Also, kilowatt-hour (kWh). The standard measurement of electrical energy over time. Volts x Amperes = Watts



The distance between the rotational centers of the front wheels and the rear wheels.

A short wheelbase is useful for light cars with minimal materials, whether for economy or racing. In a racecar it is important to keep the mass low on all components – especially at the far ends – to reduce rotational inertia when entering or exiting corners. Short wheelbase cars deliver more road-shock to the passengers, and are susceptible to “road hop,” a pitching motion.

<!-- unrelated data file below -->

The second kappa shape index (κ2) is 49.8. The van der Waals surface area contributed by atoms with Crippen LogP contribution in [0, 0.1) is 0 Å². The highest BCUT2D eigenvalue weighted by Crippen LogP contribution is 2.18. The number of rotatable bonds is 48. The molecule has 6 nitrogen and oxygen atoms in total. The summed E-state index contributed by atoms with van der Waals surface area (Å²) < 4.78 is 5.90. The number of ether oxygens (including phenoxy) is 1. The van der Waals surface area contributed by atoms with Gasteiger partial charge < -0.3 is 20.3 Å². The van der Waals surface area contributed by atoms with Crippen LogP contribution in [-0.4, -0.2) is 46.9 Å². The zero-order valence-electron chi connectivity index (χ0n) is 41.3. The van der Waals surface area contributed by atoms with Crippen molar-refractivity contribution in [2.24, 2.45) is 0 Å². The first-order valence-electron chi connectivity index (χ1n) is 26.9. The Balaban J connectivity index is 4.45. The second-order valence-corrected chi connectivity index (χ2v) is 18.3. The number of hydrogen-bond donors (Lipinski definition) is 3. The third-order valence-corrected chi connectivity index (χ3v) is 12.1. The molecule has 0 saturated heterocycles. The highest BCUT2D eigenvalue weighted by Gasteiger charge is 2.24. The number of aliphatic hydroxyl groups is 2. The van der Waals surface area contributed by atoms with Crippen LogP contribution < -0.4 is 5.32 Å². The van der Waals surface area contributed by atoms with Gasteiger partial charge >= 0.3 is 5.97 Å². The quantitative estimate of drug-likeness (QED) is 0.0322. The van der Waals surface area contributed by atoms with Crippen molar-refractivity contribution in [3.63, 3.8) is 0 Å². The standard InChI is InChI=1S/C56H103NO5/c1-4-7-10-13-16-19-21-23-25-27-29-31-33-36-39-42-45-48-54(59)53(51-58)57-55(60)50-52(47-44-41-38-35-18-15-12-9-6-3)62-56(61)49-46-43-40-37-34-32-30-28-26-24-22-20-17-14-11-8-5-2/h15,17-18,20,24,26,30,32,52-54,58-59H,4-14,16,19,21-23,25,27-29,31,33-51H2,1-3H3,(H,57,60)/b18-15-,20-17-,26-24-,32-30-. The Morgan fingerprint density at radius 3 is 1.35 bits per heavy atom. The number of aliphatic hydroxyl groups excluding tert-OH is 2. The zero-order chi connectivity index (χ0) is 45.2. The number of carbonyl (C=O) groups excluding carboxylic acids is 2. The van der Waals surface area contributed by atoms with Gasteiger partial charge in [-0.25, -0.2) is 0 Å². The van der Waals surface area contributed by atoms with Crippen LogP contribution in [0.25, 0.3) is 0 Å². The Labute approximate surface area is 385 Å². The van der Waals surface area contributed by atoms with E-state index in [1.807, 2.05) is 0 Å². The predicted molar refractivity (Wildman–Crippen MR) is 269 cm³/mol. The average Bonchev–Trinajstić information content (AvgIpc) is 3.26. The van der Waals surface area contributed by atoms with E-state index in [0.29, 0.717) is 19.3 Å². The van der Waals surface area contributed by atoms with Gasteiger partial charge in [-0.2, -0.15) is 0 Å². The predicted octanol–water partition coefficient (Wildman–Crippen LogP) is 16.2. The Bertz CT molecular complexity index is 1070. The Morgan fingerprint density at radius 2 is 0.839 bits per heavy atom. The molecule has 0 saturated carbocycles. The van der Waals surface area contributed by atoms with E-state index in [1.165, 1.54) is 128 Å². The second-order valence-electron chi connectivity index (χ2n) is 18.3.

A longer wheelbase, with a heavier body, gives a more comfortable ride. Shock from individual wheels is distributed over a greater distance, and the movement of the wheel and axle components has less affect on the greater relative weight of the frame and body, isolated by springs.



The windshields of early cars consisted of a flat, one-piece, glass pane, set vertically between a frame or the "A" pillars. In the twenties, there was a move towards V-shaped, two-piece windshields, and/or raking the glass back at an angle, cutting down wind noise and improving aerodynamics. When early windshields broke the shards could cause major injury. Now, nearly all windshields use “safety glass,” with glass layers bonded to a clear polymer sheet at the center.